Wang Jianlin took another step toward his dream of privatising his Wanda commercial property business this week when the $4.4 billion plan received backing from one of his biggest shareholders, while the wannabe entertainment impresario made what is said to be his last offer for his second US theatre chain. Read on for all these stories and more from around Asia.
Billionaire Wang Jianlin clinched the endorsement of China’s biggest insurer on his plans to buy out all outstanding Hong Kong-listed shares in his property unit for $4.4 billion, gaining a key ally with less than a month to go before the deal goes to a vote.
China Life Insurance Co. has provided a letter of intent in favor of the privatization plan, Dalian Wanda Commercial Properties Co. said in a statement on Monday in Hong Kong. China Life, which bought in Wanda Commercial shares when the firm went public in late 2014, owns a 7.4 percent stake and is the biggest holder of the listed shares. Read more>>
AMC Entertainment Holdings Inc., controlled by Chinese billionaire Wang Jianlin, sweetened its offer to buy Carmike Cinemas Inc. by about 10 percent to $1.2 billion, seeking to persuade holdout shareholders to accept the takeover.
Carmike investors will get the choice of receiving $33.06 in cash or 1.0819 shares of AMC’s Class A common stock, Leawood, Kansas-based AMC said in a statement today. The deal, which also includes the assumption of Carmike’s net debt, represents a premium of about 32 percent over Carmike’s stock price on March 3 – the day before the original transaction was announced. Read more>>
The takeover tussle embroiling top Chinese developer China Vanke has unveiled how local banks are increasingly exposed to highly volatile domestic stock markets through risky shadow lending products that mask their worsening asset quality.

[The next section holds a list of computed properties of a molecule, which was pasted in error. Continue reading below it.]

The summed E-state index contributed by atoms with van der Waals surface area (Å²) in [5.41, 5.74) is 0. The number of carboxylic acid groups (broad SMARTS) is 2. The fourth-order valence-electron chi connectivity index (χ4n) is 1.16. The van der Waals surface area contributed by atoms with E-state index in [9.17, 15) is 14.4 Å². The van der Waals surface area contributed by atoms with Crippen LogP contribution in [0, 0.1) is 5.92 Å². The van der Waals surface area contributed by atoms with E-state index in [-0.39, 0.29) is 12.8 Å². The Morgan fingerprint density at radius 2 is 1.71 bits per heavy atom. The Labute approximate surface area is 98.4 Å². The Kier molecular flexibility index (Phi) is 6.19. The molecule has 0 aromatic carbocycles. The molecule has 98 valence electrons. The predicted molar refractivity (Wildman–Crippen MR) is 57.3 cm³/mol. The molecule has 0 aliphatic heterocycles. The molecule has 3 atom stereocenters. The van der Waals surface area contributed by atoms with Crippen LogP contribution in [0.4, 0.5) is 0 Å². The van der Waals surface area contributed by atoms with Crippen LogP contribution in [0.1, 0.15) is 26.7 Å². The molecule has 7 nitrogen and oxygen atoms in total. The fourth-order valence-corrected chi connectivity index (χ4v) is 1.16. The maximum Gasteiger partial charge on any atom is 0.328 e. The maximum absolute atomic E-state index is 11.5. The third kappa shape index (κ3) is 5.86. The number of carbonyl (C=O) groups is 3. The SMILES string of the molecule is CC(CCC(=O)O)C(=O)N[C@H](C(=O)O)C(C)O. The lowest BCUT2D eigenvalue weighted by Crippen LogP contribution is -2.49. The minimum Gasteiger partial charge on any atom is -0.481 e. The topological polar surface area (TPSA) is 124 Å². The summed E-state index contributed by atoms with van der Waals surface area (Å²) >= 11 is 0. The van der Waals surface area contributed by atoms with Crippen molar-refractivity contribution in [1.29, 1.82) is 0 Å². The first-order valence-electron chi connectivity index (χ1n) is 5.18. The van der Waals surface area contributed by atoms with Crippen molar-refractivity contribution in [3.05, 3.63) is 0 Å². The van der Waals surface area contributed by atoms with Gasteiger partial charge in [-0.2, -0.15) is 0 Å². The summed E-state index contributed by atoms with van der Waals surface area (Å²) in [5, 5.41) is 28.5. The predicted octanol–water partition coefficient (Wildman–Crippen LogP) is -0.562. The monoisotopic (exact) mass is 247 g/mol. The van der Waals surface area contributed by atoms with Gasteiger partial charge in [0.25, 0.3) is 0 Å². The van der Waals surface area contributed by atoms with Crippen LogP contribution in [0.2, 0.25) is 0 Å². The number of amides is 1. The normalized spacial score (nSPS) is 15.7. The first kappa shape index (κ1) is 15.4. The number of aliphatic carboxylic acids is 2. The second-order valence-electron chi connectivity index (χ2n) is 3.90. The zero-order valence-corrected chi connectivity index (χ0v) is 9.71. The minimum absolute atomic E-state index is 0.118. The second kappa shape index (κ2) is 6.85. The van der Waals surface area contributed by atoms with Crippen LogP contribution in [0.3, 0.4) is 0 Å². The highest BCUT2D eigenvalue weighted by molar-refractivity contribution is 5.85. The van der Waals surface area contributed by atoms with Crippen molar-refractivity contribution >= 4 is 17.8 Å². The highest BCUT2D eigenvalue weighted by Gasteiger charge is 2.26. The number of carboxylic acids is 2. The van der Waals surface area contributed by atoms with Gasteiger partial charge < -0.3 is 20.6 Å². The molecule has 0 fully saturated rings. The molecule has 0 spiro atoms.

In their hunt for higher investment returns in a slowing economy and to offset the impact of rising bad loans, Chinese banks are putting their depositors’ money into so-called asset management plans (AMPs), products set up for the purpose of lending to companies and backed by shares as collateral. Read more>>
Championship club Wolves have confirmed that they have been bought by Chinese conglomerate Fosun International. The takeover sees 100% of the club’s shares and assets transferred from previous owner Steve Morgan to Fosun in a deal thought to be worth £45m.
In an open letter to supporters, Morgan said Fosun had “made a commitment to invest between £20-£30m over the next two years” into the club. Read more>>
Shanghai will see a surge in empty office space over the next 18 months, as a large number of peer-to-peer (P2P) lenders exit the market, pushingvacancy levels to new peaks, according to leading property agents.
“The widespread retreat by P2P lending sector tenants has pushed up vacancy rates,” said Cary Zheng, senior director at estate agency Savills Shanghai Commercial. Read more>>
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